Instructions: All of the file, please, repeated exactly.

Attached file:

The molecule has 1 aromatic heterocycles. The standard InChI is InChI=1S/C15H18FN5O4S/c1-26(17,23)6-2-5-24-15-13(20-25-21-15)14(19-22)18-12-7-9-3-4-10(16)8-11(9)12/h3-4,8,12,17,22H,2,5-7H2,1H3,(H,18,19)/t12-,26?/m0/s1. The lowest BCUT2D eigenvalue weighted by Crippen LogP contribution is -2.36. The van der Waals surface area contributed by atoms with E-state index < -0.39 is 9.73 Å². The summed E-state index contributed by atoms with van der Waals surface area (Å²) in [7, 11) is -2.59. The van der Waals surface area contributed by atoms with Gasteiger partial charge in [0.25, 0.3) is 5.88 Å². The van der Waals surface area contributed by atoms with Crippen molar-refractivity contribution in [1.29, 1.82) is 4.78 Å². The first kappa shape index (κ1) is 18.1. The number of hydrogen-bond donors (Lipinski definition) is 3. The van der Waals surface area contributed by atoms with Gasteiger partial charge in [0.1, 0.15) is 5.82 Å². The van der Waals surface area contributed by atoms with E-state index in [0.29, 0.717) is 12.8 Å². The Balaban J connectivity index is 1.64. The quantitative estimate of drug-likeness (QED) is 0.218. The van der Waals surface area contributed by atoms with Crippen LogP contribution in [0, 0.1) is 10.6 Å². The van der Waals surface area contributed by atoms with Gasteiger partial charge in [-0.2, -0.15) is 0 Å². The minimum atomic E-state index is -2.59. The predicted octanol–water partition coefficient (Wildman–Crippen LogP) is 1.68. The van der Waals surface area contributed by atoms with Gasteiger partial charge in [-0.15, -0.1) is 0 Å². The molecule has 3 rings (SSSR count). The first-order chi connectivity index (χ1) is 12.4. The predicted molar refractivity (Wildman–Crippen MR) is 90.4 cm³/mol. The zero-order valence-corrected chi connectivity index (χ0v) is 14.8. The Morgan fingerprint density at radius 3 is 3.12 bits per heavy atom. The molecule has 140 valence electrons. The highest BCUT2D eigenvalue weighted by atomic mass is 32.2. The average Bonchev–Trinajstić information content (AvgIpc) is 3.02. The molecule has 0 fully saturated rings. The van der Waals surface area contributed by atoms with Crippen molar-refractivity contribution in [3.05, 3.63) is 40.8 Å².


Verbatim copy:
The molecule has 1 aromatic heterocycles. The standard InChI is InChI=1S/C15H18FN5O4S/c1-26(17,23)6-2-5-24-15-13(20-25-21-15)14(19-22)18-12-7-9-3-4-10(16)8-11(9)12/h3-4,8,12,17,22H,2,5-7H2,1H3,(H,18,19)/t12-,26?/m0/s1. The lowest BCUT2D eigenvalue weighted by Crippen LogP contribution is -2.36. The van der Waals surface area contributed by atoms with E-state index < -0.39 is 9.73 Å². The summed E-state index contributed by atoms with van der Waals surface area (Å²) in [7, 11) is -2.59. The van der Waals surface area contributed by atoms with Gasteiger partial charge in [0.25, 0.3) is 5.88 Å². The van der Waals surface area contributed by atoms with Crippen molar-refractivity contribution in [1.29, 1.82) is 4.78 Å². The first kappa shape index (κ1) is 18.1. The number of hydrogen-bond donors (Lipinski definition) is 3. The van der Waals surface area contributed by atoms with Gasteiger partial charge in [0.1, 0.15) is 5.82 Å². The van der Waals surface area contributed by atoms with E-state index in [0.29, 0.717) is 12.8 Å². The Balaban J connectivity index is 1.64. The quantitative estimate of drug-likeness (QED) is 0.218. The van der Waals surface area contributed by atoms with Crippen LogP contribution in [0, 0.1) is 10.6 Å². The van der Waals surface area contributed by atoms with Gasteiger partial charge in [-0.2, -0.15) is 0 Å². The minimum atomic E-state index is -2.59. The predicted octanol–water partition coefficient (Wildman–Crippen LogP) is 1.68. The van der Waals surface area contributed by atoms with Gasteiger partial charge in [-0.15, -0.1) is 0 Å². The molecule has 3 rings (SSSR count). The first-order chi connectivity index (χ1) is 12.4. The predicted molar refractivity (Wildman–Crippen MR) is 90.4 cm³/mol. The zero-order valence-corrected chi connectivity index (χ0v) is 14.8. The Morgan fingerprint density at radius 3 is 3.12 bits per heavy atom. The molecule has 140 valence electrons. The highest BCUT2D eigenvalue weighted by atomic mass is 32.2. The average Bonchev–Trinajstić information content (AvgIpc) is 3.02. The molecule has 0 fully saturated rings. The van der Waals surface area contributed by atoms with Crippen molar-refractivity contribution in [3.05, 3.63) is 40.8 Å².